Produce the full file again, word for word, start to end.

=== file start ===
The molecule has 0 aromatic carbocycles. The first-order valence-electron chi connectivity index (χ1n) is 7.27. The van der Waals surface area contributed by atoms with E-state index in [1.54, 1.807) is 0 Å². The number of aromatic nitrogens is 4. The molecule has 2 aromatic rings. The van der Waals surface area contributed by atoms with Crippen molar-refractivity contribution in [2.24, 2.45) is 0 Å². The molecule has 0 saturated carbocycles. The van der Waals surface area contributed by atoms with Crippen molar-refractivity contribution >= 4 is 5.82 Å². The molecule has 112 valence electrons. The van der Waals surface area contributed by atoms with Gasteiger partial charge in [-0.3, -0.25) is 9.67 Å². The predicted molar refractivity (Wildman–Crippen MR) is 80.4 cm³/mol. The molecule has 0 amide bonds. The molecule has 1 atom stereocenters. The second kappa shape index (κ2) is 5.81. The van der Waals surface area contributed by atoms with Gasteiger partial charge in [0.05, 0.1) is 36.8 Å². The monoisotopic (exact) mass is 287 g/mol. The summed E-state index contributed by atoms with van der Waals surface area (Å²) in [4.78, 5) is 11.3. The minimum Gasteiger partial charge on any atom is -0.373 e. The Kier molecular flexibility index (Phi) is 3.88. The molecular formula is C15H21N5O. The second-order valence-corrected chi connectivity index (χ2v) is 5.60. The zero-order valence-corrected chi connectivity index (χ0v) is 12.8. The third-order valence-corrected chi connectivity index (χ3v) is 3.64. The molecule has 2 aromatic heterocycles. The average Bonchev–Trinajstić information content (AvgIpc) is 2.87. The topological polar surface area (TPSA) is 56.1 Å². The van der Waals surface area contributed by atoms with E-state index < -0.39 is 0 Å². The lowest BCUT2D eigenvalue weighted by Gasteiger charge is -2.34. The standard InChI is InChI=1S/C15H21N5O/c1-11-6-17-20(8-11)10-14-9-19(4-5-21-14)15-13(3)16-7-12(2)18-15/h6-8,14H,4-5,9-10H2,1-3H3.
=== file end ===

The molecule has 0 aromatic carbocycles. The first-order valence-electron chi connectivity index (χ1n) is 7.27. The van der Waals surface area contributed by atoms with E-state index in [1.54, 1.807) is 0 Å². The number of aromatic nitrogens is 4. The molecule has 2 aromatic rings. The van der Waals surface area contributed by atoms with Crippen molar-refractivity contribution in [2.24, 2.45) is 0 Å². The molecule has 0 saturated carbocycles. The van der Waals surface area contributed by atoms with Crippen molar-refractivity contribution >= 4 is 5.82 Å². The molecule has 112 valence electrons. The van der Waals surface area contributed by atoms with Gasteiger partial charge in [-0.3, -0.25) is 9.67 Å². The predicted molar refractivity (Wildman–Crippen MR) is 80.4 cm³/mol. The molecule has 0 amide bonds. The molecule has 1 atom stereocenters. The second kappa shape index (κ2) is 5.81. The van der Waals surface area contributed by atoms with Gasteiger partial charge in [0.05, 0.1) is 36.8 Å². The monoisotopic (exact) mass is 287 g/mol. The summed E-state index contributed by atoms with van der Waals surface area (Å²) in [4.78, 5) is 11.3. The minimum Gasteiger partial charge on any atom is -0.373 e. The Kier molecular flexibility index (Phi) is 3.88. The molecular formula is C15H21N5O. The second-order valence-corrected chi connectivity index (χ2v) is 5.60. The zero-order valence-corrected chi connectivity index (χ0v) is 12.8. The third-order valence-corrected chi connectivity index (χ3v) is 3.64. The molecule has 2 aromatic heterocycles. The average Bonchev–Trinajstić information content (AvgIpc) is 2.87. The topological polar surface area (TPSA) is 56.1 Å². The van der Waals surface area contributed by atoms with E-state index < -0.39 is 0 Å². The lowest BCUT2D eigenvalue weighted by Gasteiger charge is -2.34. The standard InChI is InChI=1S/C15H21N5O/c1-11-6-17-20(8-11)10-14-9-19(4-5-21-14)15-13(3)16-7-12(2)18-15/h6-8,14H,4-5,9-10H2,1-3H3.